3. Hello Train peoples :) Here to you I present a Tank Engine I built some time ago. It is probably obvious enough what it's based upon :P It may not be much, but it was the first thing I built after my dark ages. Now, with no further ado, here are the pictures! Please excuse my poor camera quality :( The rods on the wheels are actually single track pieces. This side view shows how big the cab is, i'm not sure if the proportions look proper or not.. The Unexciting back view! The inside of the cabin is a simple firebox and 4x1 tile with controls on it. Another angle of it... And finally, here is a front view of the engine. I think it looks better with two headlamps, but that's just my preference. I think I prefer working in 8 stud wide engines more than the usual 6, which is what I used to do when I was younger. The main reason I put these pictures up is because i'm probably going to dismantle it in a few days to use the blue parts for some other creations. Please let me know what you think of it, or if you have any suggestions that could make this or any future engines I might build any better? There was a great steam engine that used to run through my back garden in the 1850's to the 1950's, recently a book was published on it, i'm considering recreating it in Lego form.. Axle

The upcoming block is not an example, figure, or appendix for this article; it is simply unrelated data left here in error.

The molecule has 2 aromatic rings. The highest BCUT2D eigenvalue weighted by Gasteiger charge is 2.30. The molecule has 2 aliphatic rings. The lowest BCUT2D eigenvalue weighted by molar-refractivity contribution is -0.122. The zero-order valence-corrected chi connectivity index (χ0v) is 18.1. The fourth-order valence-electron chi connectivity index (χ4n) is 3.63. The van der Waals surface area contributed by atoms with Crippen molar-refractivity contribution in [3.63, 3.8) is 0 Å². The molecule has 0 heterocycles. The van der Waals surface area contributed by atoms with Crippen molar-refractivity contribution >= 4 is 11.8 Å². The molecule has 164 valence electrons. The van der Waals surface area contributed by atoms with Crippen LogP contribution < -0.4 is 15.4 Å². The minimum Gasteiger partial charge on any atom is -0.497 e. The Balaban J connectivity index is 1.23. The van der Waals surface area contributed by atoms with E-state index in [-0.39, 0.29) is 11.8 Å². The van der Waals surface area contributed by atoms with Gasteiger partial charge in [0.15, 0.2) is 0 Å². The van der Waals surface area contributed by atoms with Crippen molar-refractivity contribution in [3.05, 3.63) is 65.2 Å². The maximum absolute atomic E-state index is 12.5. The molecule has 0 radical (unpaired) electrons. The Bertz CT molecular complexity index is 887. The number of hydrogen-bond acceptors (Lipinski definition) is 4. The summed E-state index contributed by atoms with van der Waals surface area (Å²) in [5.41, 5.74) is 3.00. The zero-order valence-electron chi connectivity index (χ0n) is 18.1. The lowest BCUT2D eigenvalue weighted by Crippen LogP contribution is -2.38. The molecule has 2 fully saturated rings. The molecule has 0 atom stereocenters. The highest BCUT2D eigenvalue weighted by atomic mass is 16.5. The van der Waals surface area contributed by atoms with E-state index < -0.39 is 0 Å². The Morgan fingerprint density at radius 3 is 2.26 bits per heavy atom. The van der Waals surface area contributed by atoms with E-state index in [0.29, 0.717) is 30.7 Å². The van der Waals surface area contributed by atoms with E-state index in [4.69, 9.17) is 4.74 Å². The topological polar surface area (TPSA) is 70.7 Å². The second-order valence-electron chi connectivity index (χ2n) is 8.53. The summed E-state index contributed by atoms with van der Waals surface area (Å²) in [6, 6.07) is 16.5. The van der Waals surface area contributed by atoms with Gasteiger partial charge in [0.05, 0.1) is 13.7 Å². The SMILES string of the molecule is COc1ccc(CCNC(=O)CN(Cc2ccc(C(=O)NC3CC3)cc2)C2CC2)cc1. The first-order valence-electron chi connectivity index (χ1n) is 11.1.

4. I've been quite busy with a project of mine...and she's coming along very nicely. I've named the locomotive Anton, and she's a 0-6-0 tender locomotive. She's the one between the Iron Workhorse and the Winter Holiday locomotive. I'm currently planning how to design the tender, as I want the power functions in the tender. the question is, what size tender should I attempt? Too long and it looks quite ridiculous to have a small locomotive with a large tender, and too short, and I won't be able to fit the train motor anywhere. Of course, Power functions are expensive, and that's why the tender is still in the planning stage. Apologies for the photo quality.
  5. I made a small Diesel Shunter in LDD, and it looks good! Front view Back view Side View Cab view. Now why don't Lego do sets like this?